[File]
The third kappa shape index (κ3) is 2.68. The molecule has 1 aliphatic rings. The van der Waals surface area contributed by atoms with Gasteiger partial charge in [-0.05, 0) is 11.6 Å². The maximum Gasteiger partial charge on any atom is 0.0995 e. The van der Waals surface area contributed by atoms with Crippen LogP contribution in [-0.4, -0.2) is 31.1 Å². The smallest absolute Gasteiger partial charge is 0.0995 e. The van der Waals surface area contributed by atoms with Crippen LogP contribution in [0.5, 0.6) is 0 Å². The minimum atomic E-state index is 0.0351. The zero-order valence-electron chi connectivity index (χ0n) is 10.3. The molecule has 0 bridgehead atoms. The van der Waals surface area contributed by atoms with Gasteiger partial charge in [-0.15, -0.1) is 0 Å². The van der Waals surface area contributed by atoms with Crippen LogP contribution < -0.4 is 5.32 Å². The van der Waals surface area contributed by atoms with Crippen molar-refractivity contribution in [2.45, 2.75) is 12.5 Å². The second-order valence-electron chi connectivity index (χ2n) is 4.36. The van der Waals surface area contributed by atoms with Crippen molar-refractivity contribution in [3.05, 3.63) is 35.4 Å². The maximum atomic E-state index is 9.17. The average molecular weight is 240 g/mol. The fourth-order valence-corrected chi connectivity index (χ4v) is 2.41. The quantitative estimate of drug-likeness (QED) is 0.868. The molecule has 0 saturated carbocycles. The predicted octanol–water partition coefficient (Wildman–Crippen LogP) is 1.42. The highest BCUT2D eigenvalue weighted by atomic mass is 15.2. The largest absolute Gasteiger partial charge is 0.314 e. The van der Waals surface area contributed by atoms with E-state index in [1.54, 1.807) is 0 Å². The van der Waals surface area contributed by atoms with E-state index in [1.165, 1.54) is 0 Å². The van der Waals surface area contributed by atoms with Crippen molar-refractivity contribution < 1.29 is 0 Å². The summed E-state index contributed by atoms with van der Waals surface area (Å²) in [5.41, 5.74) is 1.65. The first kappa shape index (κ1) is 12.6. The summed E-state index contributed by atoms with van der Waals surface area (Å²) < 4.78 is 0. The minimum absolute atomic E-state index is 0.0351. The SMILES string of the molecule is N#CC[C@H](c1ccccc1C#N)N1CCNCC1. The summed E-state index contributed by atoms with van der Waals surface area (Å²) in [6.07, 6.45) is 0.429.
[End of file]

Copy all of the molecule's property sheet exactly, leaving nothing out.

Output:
The third kappa shape index (κ3) is 2.68. The molecule has 1 aliphatic rings. The van der Waals surface area contributed by atoms with Gasteiger partial charge in [-0.05, 0) is 11.6 Å². The maximum Gasteiger partial charge on any atom is 0.0995 e. The van der Waals surface area contributed by atoms with Crippen LogP contribution in [-0.4, -0.2) is 31.1 Å². The smallest absolute Gasteiger partial charge is 0.0995 e. The van der Waals surface area contributed by atoms with Crippen LogP contribution in [0.5, 0.6) is 0 Å². The minimum atomic E-state index is 0.0351. The zero-order valence-electron chi connectivity index (χ0n) is 10.3. The molecule has 0 bridgehead atoms. The van der Waals surface area contributed by atoms with Gasteiger partial charge in [-0.15, -0.1) is 0 Å². The van der Waals surface area contributed by atoms with Crippen LogP contribution < -0.4 is 5.32 Å². The van der Waals surface area contributed by atoms with Crippen molar-refractivity contribution in [2.45, 2.75) is 12.5 Å². The second-order valence-electron chi connectivity index (χ2n) is 4.36. The van der Waals surface area contributed by atoms with Crippen molar-refractivity contribution in [3.05, 3.63) is 35.4 Å². The maximum atomic E-state index is 9.17. The average molecular weight is 240 g/mol. The fourth-order valence-corrected chi connectivity index (χ4v) is 2.41. The quantitative estimate of drug-likeness (QED) is 0.868. The molecule has 0 saturated carbocycles. The predicted octanol–water partition coefficient (Wildman–Crippen LogP) is 1.42. The highest BCUT2D eigenvalue weighted by atomic mass is 15.2. The largest absolute Gasteiger partial charge is 0.314 e. The van der Waals surface area contributed by atoms with E-state index in [1.54, 1.807) is 0 Å². The van der Waals surface area contributed by atoms with E-state index in [1.165, 1.54) is 0 Å². The van der Waals surface area contributed by atoms with Crippen molar-refractivity contribution < 1.29 is 0 Å². The summed E-state index contributed by atoms with van der Waals surface area (Å²) in [5.41, 5.74) is 1.65. The first kappa shape index (κ1) is 12.6. The summed E-state index contributed by atoms with van der Waals surface area (Å²) < 4.78 is 0. The minimum absolute atomic E-state index is 0.0351. The SMILES string of the molecule is N#CC[C@H](c1ccccc1C#N)N1CCNCC1. The summed E-state index contributed by atoms with van der Waals surface area (Å²) in [6.07, 6.45) is 0.429.